Companies need to protect their trade secrets, confidential information and intangible property. Non-compete, non-solicitation and trade secret agreements are important devices which can help increase company protection against misappropriation of trade secrets. In general:
- the broader the non-compete clause, the less enforceable it is;
- the more an employee has access to confidential information or trade secrets, the more enforceable it is;
- additional compensation paid for a non-compete clause makes a non-compete more enforceable (although no additional compensation may be necessary at all).
An employer must have a legitimate business interest to protect in order to enforce a non competition agreement, also know as a non-compete. An employers reasonable competitive business interest must be more than merely competition. These include protection of trade secrets, proprietary information, and competitive position. Taking insider information by an employee which would lead to an "unfair advantage" to the employee is key. Unfair advantage, however, is more than just competition.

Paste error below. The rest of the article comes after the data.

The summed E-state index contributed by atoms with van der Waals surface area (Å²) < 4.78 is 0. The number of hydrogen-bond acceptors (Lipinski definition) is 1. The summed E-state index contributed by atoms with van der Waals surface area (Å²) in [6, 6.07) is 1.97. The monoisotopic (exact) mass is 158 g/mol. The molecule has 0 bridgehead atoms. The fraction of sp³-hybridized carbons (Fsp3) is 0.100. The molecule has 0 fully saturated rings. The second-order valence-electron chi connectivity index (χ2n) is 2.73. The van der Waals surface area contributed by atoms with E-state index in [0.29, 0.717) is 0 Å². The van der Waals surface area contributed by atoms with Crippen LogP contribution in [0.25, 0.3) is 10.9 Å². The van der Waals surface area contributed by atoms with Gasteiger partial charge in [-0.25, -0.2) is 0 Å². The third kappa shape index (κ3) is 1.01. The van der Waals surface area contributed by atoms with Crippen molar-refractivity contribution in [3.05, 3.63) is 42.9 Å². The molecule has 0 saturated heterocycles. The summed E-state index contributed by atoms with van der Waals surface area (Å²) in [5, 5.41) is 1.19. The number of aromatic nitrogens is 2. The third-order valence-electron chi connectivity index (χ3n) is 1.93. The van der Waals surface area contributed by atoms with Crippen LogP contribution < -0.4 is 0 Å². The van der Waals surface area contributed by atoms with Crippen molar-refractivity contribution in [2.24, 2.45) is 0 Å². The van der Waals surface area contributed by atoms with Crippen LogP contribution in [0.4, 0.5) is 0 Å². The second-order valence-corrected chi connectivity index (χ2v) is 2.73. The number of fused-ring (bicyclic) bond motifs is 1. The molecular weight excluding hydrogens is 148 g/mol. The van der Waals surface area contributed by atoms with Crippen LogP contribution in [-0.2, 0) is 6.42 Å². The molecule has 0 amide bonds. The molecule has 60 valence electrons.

If the employee does not use the trade secrets but only his general knowledge or things he has learned from experience then a non-compete is subject to attack.
Solicitation of customers is also an issue in many of these cases. Employers often include a contract clause which prohibit the employee from providing services or contacting customers of the employer. Court are more inclined to enforce non-solicitation clauses than no-contact or no-service clauses. This is because courts view clauses which take the choice away from the consumer to be anti-trust violations and otherwise anti-competitive.
The distinction between solicitation and non-solicitation is, at best, somewhat artificial and subjective. Customer letter and phone calls are obviously direct solicitation. Newspaper advertisements typically are not considered solicitation and leave the customer choice in tact.